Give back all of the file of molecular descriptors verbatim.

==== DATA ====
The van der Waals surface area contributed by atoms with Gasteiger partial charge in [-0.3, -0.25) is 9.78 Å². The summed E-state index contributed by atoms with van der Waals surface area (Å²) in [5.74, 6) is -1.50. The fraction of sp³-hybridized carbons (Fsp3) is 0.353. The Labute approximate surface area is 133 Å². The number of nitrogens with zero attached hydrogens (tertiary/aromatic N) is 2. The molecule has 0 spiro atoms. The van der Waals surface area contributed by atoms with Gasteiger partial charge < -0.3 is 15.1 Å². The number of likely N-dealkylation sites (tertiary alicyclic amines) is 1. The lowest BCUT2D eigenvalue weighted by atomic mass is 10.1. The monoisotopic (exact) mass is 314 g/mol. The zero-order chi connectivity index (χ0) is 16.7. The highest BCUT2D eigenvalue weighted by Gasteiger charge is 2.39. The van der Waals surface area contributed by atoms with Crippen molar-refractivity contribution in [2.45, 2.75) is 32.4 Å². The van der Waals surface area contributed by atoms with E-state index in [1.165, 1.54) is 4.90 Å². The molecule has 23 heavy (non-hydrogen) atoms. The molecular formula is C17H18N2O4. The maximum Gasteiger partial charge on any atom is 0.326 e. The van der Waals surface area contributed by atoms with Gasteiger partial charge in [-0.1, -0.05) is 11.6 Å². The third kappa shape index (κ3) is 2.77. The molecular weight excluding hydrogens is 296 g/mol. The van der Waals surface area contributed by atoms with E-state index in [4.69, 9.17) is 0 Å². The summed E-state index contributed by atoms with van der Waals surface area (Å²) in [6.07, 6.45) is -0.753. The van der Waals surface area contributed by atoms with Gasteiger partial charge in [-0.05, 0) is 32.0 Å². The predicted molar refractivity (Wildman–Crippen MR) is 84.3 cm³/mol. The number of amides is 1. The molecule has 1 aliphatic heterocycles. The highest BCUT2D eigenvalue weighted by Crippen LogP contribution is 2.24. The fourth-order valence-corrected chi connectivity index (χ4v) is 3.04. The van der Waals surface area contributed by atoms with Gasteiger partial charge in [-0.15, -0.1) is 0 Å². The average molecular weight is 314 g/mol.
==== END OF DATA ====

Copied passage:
The van der Waals surface area contributed by atoms with Gasteiger partial charge in [-0.3, -0.25) is 9.78 Å². The summed E-state index contributed by atoms with van der Waals surface area (Å²) in [5.74, 6) is -1.50. The fraction of sp³-hybridized carbons (Fsp3) is 0.353. The Labute approximate surface area is 133 Å². The number of nitrogens with zero attached hydrogens (tertiary/aromatic N) is 2. The molecule has 0 spiro atoms. The van der Waals surface area contributed by atoms with Gasteiger partial charge < -0.3 is 15.1 Å². The number of likely N-dealkylation sites (tertiary alicyclic amines) is 1. The lowest BCUT2D eigenvalue weighted by atomic mass is 10.1. The monoisotopic (exact) mass is 314 g/mol. The zero-order chi connectivity index (χ0) is 16.7. The highest BCUT2D eigenvalue weighted by Gasteiger charge is 2.39. The van der Waals surface area contributed by atoms with Crippen molar-refractivity contribution in [2.45, 2.75) is 32.4 Å². The van der Waals surface area contributed by atoms with E-state index in [1.165, 1.54) is 4.90 Å². The molecule has 23 heavy (non-hydrogen) atoms. The molecular formula is C17H18N2O4. The maximum Gasteiger partial charge on any atom is 0.326 e. The van der Waals surface area contributed by atoms with Gasteiger partial charge in [-0.1, -0.05) is 11.6 Å². The third kappa shape index (κ3) is 2.77. The molecular weight excluding hydrogens is 296 g/mol. The van der Waals surface area contributed by atoms with E-state index in [4.69, 9.17) is 0 Å². The summed E-state index contributed by atoms with van der Waals surface area (Å²) in [6.07, 6.45) is -0.753. The van der Waals surface area contributed by atoms with Gasteiger partial charge in [-0.05, 0) is 32.0 Å². The predicted molar refractivity (Wildman–Crippen MR) is 84.3 cm³/mol. The number of amides is 1. The molecule has 1 aliphatic heterocycles. The highest BCUT2D eigenvalue weighted by Crippen LogP contribution is 2.24. The fourth-order valence-corrected chi connectivity index (χ4v) is 3.04. The van der Waals surface area contributed by atoms with Gasteiger partial charge in [-0.15, -0.1) is 0 Å². The average molecular weight is 314 g/mol.